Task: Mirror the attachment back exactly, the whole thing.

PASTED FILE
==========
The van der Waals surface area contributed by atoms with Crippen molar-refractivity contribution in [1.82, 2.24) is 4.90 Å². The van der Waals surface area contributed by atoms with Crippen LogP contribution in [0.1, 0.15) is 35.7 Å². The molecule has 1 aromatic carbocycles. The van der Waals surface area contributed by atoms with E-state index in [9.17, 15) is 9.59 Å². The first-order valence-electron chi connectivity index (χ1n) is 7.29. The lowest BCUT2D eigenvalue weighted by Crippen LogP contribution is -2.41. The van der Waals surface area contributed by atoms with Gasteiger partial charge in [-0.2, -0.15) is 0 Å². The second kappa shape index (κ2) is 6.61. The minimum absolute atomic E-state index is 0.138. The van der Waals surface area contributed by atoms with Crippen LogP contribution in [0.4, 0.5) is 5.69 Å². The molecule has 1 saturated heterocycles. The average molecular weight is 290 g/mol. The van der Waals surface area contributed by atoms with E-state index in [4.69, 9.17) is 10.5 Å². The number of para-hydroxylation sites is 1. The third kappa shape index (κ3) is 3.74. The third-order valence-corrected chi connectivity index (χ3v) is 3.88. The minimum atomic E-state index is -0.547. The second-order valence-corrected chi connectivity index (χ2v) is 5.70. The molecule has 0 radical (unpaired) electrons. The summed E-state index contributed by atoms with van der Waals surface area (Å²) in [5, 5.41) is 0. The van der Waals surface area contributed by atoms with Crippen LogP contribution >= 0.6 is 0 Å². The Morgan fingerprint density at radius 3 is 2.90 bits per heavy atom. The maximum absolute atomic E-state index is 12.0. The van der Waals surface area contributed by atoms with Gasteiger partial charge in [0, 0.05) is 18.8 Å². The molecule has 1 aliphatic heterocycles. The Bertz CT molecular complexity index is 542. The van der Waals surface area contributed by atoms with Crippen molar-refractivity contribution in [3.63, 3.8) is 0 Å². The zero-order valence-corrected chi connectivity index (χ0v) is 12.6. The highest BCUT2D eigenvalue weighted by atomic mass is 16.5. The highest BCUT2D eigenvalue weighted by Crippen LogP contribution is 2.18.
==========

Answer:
The van der Waals surface area contributed by atoms with Crippen molar-refractivity contribution in [1.82, 2.24) is 4.90 Å². The van der Waals surface area contributed by atoms with Crippen LogP contribution in [0.1, 0.15) is 35.7 Å². The molecule has 1 aromatic carbocycles. The van der Waals surface area contributed by atoms with E-state index in [9.17, 15) is 9.59 Å². The first-order valence-electron chi connectivity index (χ1n) is 7.29. The lowest BCUT2D eigenvalue weighted by Crippen LogP contribution is -2.41. The van der Waals surface area contributed by atoms with Gasteiger partial charge in [-0.2, -0.15) is 0 Å². The second kappa shape index (κ2) is 6.61. The minimum absolute atomic E-state index is 0.138. The van der Waals surface area contributed by atoms with Crippen LogP contribution in [0.4, 0.5) is 5.69 Å². The molecule has 1 saturated heterocycles. The average molecular weight is 290 g/mol. The van der Waals surface area contributed by atoms with E-state index in [4.69, 9.17) is 10.5 Å². The number of para-hydroxylation sites is 1. The third kappa shape index (κ3) is 3.74. The third-order valence-corrected chi connectivity index (χ3v) is 3.88. The minimum atomic E-state index is -0.547. The second-order valence-corrected chi connectivity index (χ2v) is 5.70. The molecule has 0 radical (unpaired) electrons. The summed E-state index contributed by atoms with van der Waals surface area (Å²) in [5, 5.41) is 0. The van der Waals surface area contributed by atoms with Crippen LogP contribution >= 0.6 is 0 Å². The Morgan fingerprint density at radius 3 is 2.90 bits per heavy atom. The maximum absolute atomic E-state index is 12.0. The van der Waals surface area contributed by atoms with Gasteiger partial charge in [0, 0.05) is 18.8 Å². The molecule has 1 aliphatic heterocycles. The Bertz CT molecular complexity index is 542. The van der Waals surface area contributed by atoms with Crippen molar-refractivity contribution in [3.63, 3.8) is 0 Å². The zero-order valence-corrected chi connectivity index (χ0v) is 12.6. The highest BCUT2D eigenvalue weighted by atomic mass is 16.5. The highest BCUT2D eigenvalue weighted by Crippen LogP contribution is 2.18.